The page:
RBS could abandon the sale of its Williams Glyn unit, under government plans, after struggling to offload the small-business lender.
The Treasury said RBS would instead provide £750m of initiatives to boost competition in UK business banking.
RBS had been ordered by the European Union to sell the unit by the end of 2017 to address competition concerns.
The bank failed to sell the business to Santander last year and talks with Clydesdale Bank also stalled.
RBS chief executive Ross McEwan said the new plan would deal with the state-owned bank’s EU obligations “more quickly and with more certainty than undertaking a difficult and complex sale”.
The EU commission still needs to approve the plan, submitted by the UK government.
The Williams Glyn brand disappeared in 1985 after being replaced by the RBS brand, but the unit continues to be an important lender for small and medium sized businesses.
The resurrected Williams Glyn business would have had 300 branches and about 1.8 million customers.
Analysis – Time for Plan B
By Simon Gompertz, BBC personal finance correspondent
RBS’s attempt to sell off Williams Glyn has run into the ground after years of fruitless toil.
The task would have been daunting at the best of times: create a new full service bank serving businesses and retail customers, then find a willing buyer.
All to atone for the £45bn rescue during the financial crisis which, the European Commission decided, made RBS too powerful.
But in a period when banks were struggling to make profits and cutting back their own operations, the project was doomed from the start.
Williams Glyn, an old name stuck on to a Frankenstein business, was touted around Santander, Virgin and several others. RBS toyed with the idea of selling it on the stock market.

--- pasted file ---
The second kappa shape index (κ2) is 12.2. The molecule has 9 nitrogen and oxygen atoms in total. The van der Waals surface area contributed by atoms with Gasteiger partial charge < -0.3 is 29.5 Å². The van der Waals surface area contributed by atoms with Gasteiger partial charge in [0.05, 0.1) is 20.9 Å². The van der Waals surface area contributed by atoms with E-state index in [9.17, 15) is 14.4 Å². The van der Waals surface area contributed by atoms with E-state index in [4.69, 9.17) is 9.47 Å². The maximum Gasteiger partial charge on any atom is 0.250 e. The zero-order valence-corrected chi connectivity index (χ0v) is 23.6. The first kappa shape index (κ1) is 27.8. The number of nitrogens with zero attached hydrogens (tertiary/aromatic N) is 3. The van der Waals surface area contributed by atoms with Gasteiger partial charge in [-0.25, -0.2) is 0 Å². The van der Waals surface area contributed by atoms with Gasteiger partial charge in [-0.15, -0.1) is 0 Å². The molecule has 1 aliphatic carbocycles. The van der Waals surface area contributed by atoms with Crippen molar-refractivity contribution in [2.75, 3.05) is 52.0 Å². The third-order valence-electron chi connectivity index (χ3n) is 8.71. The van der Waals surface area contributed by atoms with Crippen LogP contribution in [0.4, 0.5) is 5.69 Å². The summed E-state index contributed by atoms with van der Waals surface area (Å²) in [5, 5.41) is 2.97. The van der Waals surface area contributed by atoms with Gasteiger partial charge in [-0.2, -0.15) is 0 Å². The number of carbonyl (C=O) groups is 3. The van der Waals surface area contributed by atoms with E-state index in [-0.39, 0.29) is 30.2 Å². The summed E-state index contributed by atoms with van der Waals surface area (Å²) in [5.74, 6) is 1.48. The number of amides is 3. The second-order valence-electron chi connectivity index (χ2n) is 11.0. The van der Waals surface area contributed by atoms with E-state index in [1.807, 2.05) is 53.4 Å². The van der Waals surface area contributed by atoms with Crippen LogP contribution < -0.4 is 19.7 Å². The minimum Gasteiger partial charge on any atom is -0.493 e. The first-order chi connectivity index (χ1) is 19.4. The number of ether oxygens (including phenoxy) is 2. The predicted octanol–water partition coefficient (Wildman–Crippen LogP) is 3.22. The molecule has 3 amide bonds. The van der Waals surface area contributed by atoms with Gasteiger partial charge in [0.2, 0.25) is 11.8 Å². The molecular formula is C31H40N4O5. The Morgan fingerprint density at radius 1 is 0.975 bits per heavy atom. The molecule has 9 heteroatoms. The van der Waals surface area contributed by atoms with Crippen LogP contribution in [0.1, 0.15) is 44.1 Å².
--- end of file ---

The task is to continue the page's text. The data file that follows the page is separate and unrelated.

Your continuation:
Nothing seemed to work. Costs escalated. The deadline of the end of this year began to loom. RBS faced mounting pressures in other quarters, from fines and losses.
From the start we were told there was no Plan B. Now, of necessity, there is.
The EU ordered RBS in 2009 to dispose of Williams Glyn as a result of its £45bn government bailout at the height of the financial crisis.
European regulators had originally demanded that the sale should be completed by 2013 to prevent RBS, the UK’s largest lender to small businesses, from having too dominant a position.
Spanish bank Santander abandoned plans to buy the business from RBS in September 2016, with reports saying the two sides could not agree on a price.
The Treasury and RBS said the new plan would be faster and better at providing more choice of banking services for small businesses.
The measures include:
- A fund to help challenger banks increase their business banking capabilities. The fund would be administered by an independent body
- Funding for challenger banks to offer “dowries” to encourage small businesses to switch their accounts from RBS
- Access for challenger banks to RBS branches so they can offer business customers cash and cheque handling
- An independent fund to invest in financial technology to support the business banking of the future
A Treasury spokesman said: “This new plan provides a clear blueprint to increase competition in the UK’s business banking market, and would help RBS resolve one of its most significant legacy issues which has held back the sale of the taxpayers’ stake.”